Nine of the 10 FBS conferences are now set to end their seasons by December 20, when the college football playoff selection committee must decide which teams will play for the national championship and in the most lucrative bowls.
As of Friday, the Mid-American Conference, the first FBS league to postpone, could do 10 out of 10.
It’s all about playing football in winter and spring, whether it was a good idea to play during a pandemic? By the window. Not even a pandemic could stop college football in the schools that play it at the highest level.
“Much of the discussion between presidents and chancellors was about the pros and cons of starting in the fall versus January,” said Michael Schill, president of the University of Oregon, chief of the CEO group of the Pac-12. “The consensus view was that the benefits of starting in the fall were far greater than the benefits of starting in… winter.”
With the Pac-12 having obtained daily COVID-19 tests for its athletes and given the green light from state health officials and local authorities, CEOs voted unanimously to lift the Jan. 1 moratorium on sports competition.
“Things have changed since we first tackled this issue,” Schill said.
The Pac-12 men’s and women’s basketball seasons can begin on November 25, in line with the NCAA’s recently announced opening date. The championship soccer game is slated for Dec. 18, putting the conference back on the line for bigger postseason games – and the multi-million dollar payouts that go with it.
It was August 11 when the Big Ten and Pac-12 announced they were postponing their football seasons, a dark day in college sports that came six months after the March Madness pandemic was canceled.
Six leagues have advanced, including the mighty Southeastern Conference, which starts playing this weekend. The Big 12, the Atlantic Coast Conference and three more have been launched since Labor Day weekend.
This college football season at each conference for itself seems to have five different start dates.
Some teams can play up to 12 games while others only have six. And that doesn’t even count what appears to be the inevitable disruptions to come. There have already been 21 games postponed or canceled since August 26 due to teams facing varying levels of COVID-19 issues, including four this week that were erased from Saturday’s schedule.
As for the bowling season, it could possibly start before the conference champions are crowned. The NCAA Football Oversight Committee on Thursday recommended that bowling games can be played as early as December 1 and that the minimum bowl eligibility requirements (record .500 against the FBS opposition) be lifted for 2020.
The Pac-12 will look to squeeze seven games in seven weeks, borrowing an idea from the Big Ten and allowing all of their teams to play an extra inter-divisional game on the Championship weekend.
“We want to be in the best position, quite frankly, to be involved in the CFP conversation, but also to accommodate bowling games at the highest level,” said Arizona State athletic director Ray Anderson. “We want to play.”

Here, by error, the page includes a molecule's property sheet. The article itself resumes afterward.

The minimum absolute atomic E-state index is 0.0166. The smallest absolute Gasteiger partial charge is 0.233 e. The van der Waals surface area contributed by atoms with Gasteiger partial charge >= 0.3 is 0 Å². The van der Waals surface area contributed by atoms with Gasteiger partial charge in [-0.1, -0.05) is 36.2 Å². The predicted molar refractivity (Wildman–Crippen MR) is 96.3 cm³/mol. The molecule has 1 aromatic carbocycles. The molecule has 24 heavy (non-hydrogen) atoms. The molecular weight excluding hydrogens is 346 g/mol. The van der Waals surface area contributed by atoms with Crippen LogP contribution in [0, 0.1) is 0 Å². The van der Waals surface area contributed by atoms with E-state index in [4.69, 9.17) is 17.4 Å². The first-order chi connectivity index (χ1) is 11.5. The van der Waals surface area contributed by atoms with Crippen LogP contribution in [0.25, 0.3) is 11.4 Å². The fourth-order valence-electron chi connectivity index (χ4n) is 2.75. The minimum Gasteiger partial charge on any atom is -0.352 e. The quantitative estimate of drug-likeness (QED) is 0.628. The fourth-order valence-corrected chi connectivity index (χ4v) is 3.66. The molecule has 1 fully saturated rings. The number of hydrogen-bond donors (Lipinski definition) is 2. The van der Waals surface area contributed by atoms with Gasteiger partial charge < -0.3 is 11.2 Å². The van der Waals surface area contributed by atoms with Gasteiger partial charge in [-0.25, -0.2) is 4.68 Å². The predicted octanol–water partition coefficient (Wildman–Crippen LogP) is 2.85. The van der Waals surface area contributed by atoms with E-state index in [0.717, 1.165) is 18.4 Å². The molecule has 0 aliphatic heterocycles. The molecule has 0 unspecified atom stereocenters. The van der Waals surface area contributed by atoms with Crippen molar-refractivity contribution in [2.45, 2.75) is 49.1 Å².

The turning point for the sport’s comeback in the Pac-12 came on September 3, when it struck a deal with diagnostic testing company Quidel that will give every school the ability to conduct daily antigen testing on their athletes.
Still, it took the conference three weeks to turn the tide in fall football, leaving it to start later and expected to play fewer games than its Power Five peers.
“I don’t think we’re late,” Schill said. “I think we are acting on purpose. We act in the best interests of the students. We waited until we could, if not guarantee, protect their health and safety. ”
Schill said state and local restrictions in California and Oregon to stem the spread of the virus have prevented six Pac-12 teams from playing football and slowed the conference’s return-to-play decision.
“These barriers came down once the daily antigen test was available,” Schill said.
There is still work to be done for the Pac-12 and Mountain West schools to gain approval from local authorities in northern California and now Colorado. Due to a recent spike in COVID-19 cases in Boulder County, Colo., Officials on Thursday halted gatherings for college-aged residents for two weeks. This includes sporting events.
“We will continue to work with our public health officials to comply with the public health order and be part of the community solution,” said Colorado athletic director Rick George. “The only thing I have learned during this pandemic is not to go too high and not to fall too low.
No fans will be allowed at Pac-12 sporting events taking place on campus. The loss of ticket revenue and dwindling number of games will cost Pac-12 schools tens of millions of dollars, but it could have been even worse without football at all.
The annual CFP payout to the Power Five conferences is $ 66 million. Conferences get $ 6 million for each team they have selected for the National Semifinals and $ 4 million for each team they get in the other four six New Years Bowls.
“It has nothing to do with money,” Schill said. “It was never mentioned as a consideration. The losses suffered by our schools, especially our sports departments, are enormous. The amount of money that will be saved as a result of resuming play is minimal compared to the losses. ”
AP Sports editor Pat Graham contributed to this report.
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